People of color in team C-suite positions was 26.7% in 2021-2022, up from 24% last year. The proportion of people of color in team vice presidential positions was slightly higher at 26.1%, up from 25.5% in 2020-21. In the Team Senior Management category, the proportion of people of color increased from 31.3% to 32.5%. Not an A grade in sight.
Teams fared much better, increasing significantly from 41.9% to 45.7% in the Team Professional Staff category.
Despite these areas where there is room for growth, I congratulate the NBA on making significant improvements on an already great record of hiring women and people of color for leadership roles. The NBA stands above the other men’s professional sports leagues. While we often read about increased television viewership for the regular season, playoffs, and NBA Finals, it’s also worth noting that the NBA generated a record $10 billion in revenue last season. The game seems more popular than ever and the NBA has re-emerged as a great brand even in the last two years of COVID-19 and the racial bill. A great following, tremendous revenue generation and ethical leadership. Congratulations to Adam Silver and his team.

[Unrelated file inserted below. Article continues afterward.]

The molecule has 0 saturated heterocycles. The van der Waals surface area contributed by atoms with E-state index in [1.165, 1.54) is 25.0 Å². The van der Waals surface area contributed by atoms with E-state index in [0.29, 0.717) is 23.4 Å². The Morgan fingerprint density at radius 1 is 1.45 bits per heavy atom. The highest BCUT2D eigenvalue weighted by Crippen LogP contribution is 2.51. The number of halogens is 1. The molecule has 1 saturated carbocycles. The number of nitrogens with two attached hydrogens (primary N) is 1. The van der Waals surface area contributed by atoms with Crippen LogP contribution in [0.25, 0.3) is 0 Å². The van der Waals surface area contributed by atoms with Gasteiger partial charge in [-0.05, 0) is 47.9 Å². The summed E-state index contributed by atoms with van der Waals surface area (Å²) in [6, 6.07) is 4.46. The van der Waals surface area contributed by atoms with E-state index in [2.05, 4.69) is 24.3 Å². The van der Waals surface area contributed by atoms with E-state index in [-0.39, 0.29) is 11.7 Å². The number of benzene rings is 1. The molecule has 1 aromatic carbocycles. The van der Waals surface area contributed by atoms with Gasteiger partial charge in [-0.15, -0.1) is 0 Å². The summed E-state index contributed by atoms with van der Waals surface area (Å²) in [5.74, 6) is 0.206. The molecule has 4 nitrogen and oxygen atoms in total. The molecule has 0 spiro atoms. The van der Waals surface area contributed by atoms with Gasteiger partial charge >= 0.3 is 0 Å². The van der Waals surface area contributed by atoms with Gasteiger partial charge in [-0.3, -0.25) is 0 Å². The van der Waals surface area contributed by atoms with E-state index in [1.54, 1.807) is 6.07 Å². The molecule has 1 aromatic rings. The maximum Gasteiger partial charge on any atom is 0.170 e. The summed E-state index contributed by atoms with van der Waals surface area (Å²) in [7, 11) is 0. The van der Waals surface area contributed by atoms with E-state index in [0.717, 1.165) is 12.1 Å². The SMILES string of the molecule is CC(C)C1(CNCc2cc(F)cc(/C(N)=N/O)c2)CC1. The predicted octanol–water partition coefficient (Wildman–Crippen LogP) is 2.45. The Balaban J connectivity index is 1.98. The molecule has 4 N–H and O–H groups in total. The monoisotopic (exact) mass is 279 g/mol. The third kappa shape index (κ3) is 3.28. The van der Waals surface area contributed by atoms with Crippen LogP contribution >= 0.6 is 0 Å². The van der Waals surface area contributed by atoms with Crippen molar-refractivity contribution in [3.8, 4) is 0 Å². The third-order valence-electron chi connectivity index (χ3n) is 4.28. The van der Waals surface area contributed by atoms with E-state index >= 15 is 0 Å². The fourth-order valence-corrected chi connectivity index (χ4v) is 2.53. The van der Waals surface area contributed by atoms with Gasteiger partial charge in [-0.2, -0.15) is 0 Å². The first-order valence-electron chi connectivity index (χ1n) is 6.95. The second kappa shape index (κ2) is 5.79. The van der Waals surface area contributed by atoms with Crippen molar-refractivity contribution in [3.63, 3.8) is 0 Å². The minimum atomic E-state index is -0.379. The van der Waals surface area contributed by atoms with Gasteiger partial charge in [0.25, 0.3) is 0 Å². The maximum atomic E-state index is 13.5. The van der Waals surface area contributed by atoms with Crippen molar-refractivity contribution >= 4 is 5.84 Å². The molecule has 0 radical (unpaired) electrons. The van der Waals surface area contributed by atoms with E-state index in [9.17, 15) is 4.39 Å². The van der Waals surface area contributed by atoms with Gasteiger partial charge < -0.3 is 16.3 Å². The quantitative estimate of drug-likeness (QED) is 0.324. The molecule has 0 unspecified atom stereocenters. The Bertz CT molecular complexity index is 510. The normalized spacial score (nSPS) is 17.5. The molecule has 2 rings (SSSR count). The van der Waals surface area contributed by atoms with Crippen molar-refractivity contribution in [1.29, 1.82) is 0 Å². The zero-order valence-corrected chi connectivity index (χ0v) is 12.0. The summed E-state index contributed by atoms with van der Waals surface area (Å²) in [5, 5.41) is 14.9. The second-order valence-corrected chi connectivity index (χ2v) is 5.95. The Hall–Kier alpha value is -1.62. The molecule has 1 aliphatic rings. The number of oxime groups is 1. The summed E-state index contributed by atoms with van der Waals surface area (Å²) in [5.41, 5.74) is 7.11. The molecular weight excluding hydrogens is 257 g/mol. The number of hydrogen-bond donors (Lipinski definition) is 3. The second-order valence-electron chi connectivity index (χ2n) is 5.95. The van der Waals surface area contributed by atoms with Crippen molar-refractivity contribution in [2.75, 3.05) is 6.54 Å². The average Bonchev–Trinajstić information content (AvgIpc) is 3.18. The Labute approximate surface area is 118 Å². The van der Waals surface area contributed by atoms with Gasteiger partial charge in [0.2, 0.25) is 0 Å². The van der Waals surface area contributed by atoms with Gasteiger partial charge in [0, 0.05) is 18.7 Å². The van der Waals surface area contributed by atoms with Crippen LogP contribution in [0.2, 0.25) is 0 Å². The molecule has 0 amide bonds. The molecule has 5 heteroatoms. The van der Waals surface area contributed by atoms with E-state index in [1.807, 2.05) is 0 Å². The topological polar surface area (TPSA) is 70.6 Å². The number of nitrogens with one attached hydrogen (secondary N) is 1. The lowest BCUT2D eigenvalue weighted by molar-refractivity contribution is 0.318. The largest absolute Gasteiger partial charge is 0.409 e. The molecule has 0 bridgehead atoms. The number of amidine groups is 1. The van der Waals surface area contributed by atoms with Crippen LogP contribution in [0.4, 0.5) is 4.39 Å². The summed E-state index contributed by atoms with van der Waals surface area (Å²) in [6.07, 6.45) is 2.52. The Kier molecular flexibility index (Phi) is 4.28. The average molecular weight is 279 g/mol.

Richard E. Lapchick is Director of the Institute for Diversity and Ethics in Sport (TIDES) at the University of Central Florida. He is the author of 17 books and the annual Racial and Gender Report Card and President of the Institute for Sport and Social Justice. He has been a regular commentator for ESPN.com on issues of diversity in sports. Follow him on Twitter @richardlapchick and on Facebook.
https://www.espn.com/nba/story/_/id/34379119/nba-racial-gender-report-card-shows-improvement-already-strong-record NBA racial and gender report card shows improvement on an already strong record